Perhaps what most distinguishes this report from other recent studies in this area is Perelman's urgent concern for the costs as well as the benefits of training and educatton. The edifice of the school-a building with classrooms and teachers-is an tnetllctent and obsolescent technology. in Perelmans view. To meet the needs of an tncreastngly knowledge-based economy. we must vastly Increase the productivity of the learning process by taking full advantage of the burgeoning; power of computers and telecommunications-what Perelman calls "tclemat ic technology " Perelman's obsession with cost-effectiveness is reflected in this report's central vision of learning as a competitive industry. in stark contrast to the conventional view of education as an institutionalized social service. By cultivating; the growth of the learning industry. Perelman belleves we could actually reduce the cost and scope of government's role in education and training while meeting the needs for adult learning more effectively. There is no call here for expanded entttlernents or soctal services. What Perelman wants ;.{overnment to do is highly focused: support basic research and development

Ii'; rHOlllJ(TION

and t('l'llllOI()g_\~ transfer, and help meet the crittral need for better information about learunu; markets-e-m terms of learning needs, demands, technologtes, and suppliers. Beyond that. Pen-lman would like government to rethink its poltcies and try to gt!t out of the way of the lcarmng eu terprtse. I hope this report will be widely read. It shorld be seriously studied by public and private poltcymukers: by funding <l.gell<:it'sInvest lug resources ill training. educa lion. and econouuc developmcn t: by bus tness execu t Ives: and by labor leaders, I suspect that people in the many organizations that constttute the learntug industry will be esprcially excited by Perelman's vision of their crucial role in a changing economy. Ultimately. there is a valuable 111essage of hope III these pa~cs for every adult in the nations work force: the same technology that is transforming work call increase our power to learn and to choose a future. Pcrelmans st udy has been exploratory. His report offers new ideas and raises important questions that demand a substantial Investment of resources to analyze as thoroughly as thev should be. I hope this report will stimulate the support needed for the Council of State Planning AgcllC'le~ and ot her organtzat ions to carry this work forward. Still. this is a milestone statement in the national debatt' SWirling about work and learutug, and about education and the economy I believe Perclmai i s concept of the leurntnu enterprise will force a baste change In the terms of this debate. His report is dest Ined to be controversial. But tilt' new ideas it offers an' just what Amertca needs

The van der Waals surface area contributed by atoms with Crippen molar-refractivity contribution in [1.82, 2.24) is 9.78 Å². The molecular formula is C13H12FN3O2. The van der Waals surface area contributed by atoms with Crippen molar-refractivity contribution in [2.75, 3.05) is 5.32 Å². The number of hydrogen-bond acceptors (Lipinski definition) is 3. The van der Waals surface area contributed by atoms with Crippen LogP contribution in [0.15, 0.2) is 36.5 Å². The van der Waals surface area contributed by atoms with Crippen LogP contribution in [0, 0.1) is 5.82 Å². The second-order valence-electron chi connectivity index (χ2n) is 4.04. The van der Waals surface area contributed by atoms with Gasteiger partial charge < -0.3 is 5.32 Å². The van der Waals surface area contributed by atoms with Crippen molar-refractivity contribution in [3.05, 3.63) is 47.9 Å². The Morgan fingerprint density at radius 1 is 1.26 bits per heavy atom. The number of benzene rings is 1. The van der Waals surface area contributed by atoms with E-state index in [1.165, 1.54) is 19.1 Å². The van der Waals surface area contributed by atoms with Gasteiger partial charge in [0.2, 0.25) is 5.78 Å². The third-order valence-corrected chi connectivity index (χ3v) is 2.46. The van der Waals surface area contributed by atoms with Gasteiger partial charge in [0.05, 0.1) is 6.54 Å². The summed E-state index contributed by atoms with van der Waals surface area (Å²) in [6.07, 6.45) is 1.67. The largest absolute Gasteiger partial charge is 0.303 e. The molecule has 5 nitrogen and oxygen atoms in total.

today . Pat Choate

Sen ior Poltcy Analys t.

THW, Inc.


Executive Summary
THE IU:Cl<:NT l"HENZY over education-that is. children and schools=-has obscured an adult learning crtsts that is what really will put this nations economy at risk between now and the beginning of the next century. The postindustrial economy demands a new kind of learning enterprise. focused on adults rather than children. on learning rather than education. on technology rather than tnstttuttons. and on private competition rather than public administration. Structural transformation of the world economy is leading to a human capt tal crisis in America as workers are compelled to adapt their knowledge and skill to new technological and organizational requirements. The human costs of the transition to a new economy are already evident. Between 3.5 million and 4 million U.S. workers are structurally unemployed today. Automation and foreign competltton have taken the jobs of thousands of industrial workers. and will eliminate 10 m tlllon to 15 million manufacturing jobs by the next decade. Out. contrary to popular perception. the economic transformation affects all working Americans. not Just blue-collar workers in aging "smokestack" industries. Up to half of today's office Jobs will be elimtnateu by automation. As the baby-boom generation ages. the population of WOUld-bemanagers is growing twice as fast as the number of management jobs, Only half the doctors in private practice today are working at full capacity. and there will be a surplus of 0\'('1" 100.000 physicians In the 1990s. The problem Is not simply a shortage of jJ~s but a hi,gh rate of obsolescence of working skills and knowledge. For example. the amalgamation and automation of financial services demand a new kind of gt'neral practitioner knowledgeable about real estate. savtngs. Investments. cash manaaement. and customer relations. Physicians need to invest less effort in simply memorizing facts and greater effort in learning to use computers to manage